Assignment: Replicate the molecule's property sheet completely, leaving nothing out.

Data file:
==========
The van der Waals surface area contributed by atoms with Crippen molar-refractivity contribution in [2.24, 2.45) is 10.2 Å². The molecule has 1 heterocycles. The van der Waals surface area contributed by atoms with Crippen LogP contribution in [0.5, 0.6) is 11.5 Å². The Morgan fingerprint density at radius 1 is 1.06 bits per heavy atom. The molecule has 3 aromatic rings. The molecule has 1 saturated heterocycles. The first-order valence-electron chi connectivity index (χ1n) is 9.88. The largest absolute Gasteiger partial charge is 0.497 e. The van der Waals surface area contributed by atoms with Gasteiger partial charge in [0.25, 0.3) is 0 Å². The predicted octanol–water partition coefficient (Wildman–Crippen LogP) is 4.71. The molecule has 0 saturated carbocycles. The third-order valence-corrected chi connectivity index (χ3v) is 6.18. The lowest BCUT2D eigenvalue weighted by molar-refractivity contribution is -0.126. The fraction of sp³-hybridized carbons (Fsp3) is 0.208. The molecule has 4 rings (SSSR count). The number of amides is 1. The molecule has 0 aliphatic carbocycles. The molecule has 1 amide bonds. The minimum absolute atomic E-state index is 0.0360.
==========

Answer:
The van der Waals surface area contributed by atoms with Crippen molar-refractivity contribution in [2.24, 2.45) is 10.2 Å². The molecule has 1 heterocycles. The van der Waals surface area contributed by atoms with Crippen LogP contribution in [0.5, 0.6) is 11.5 Å². The Morgan fingerprint density at radius 1 is 1.06 bits per heavy atom. The molecule has 3 aromatic rings. The molecule has 1 saturated heterocycles. The first-order valence-electron chi connectivity index (χ1n) is 9.88. The largest absolute Gasteiger partial charge is 0.497 e. The van der Waals surface area contributed by atoms with Gasteiger partial charge in [0.25, 0.3) is 0 Å². The predicted octanol–water partition coefficient (Wildman–Crippen LogP) is 4.71. The molecule has 0 saturated carbocycles. The third-order valence-corrected chi connectivity index (χ3v) is 6.18. The lowest BCUT2D eigenvalue weighted by molar-refractivity contribution is -0.126. The fraction of sp³-hybridized carbons (Fsp3) is 0.208. The molecule has 4 rings (SSSR count). The number of amides is 1. The molecule has 0 aliphatic carbocycles. The molecule has 1 amide bonds. The minimum absolute atomic E-state index is 0.0360.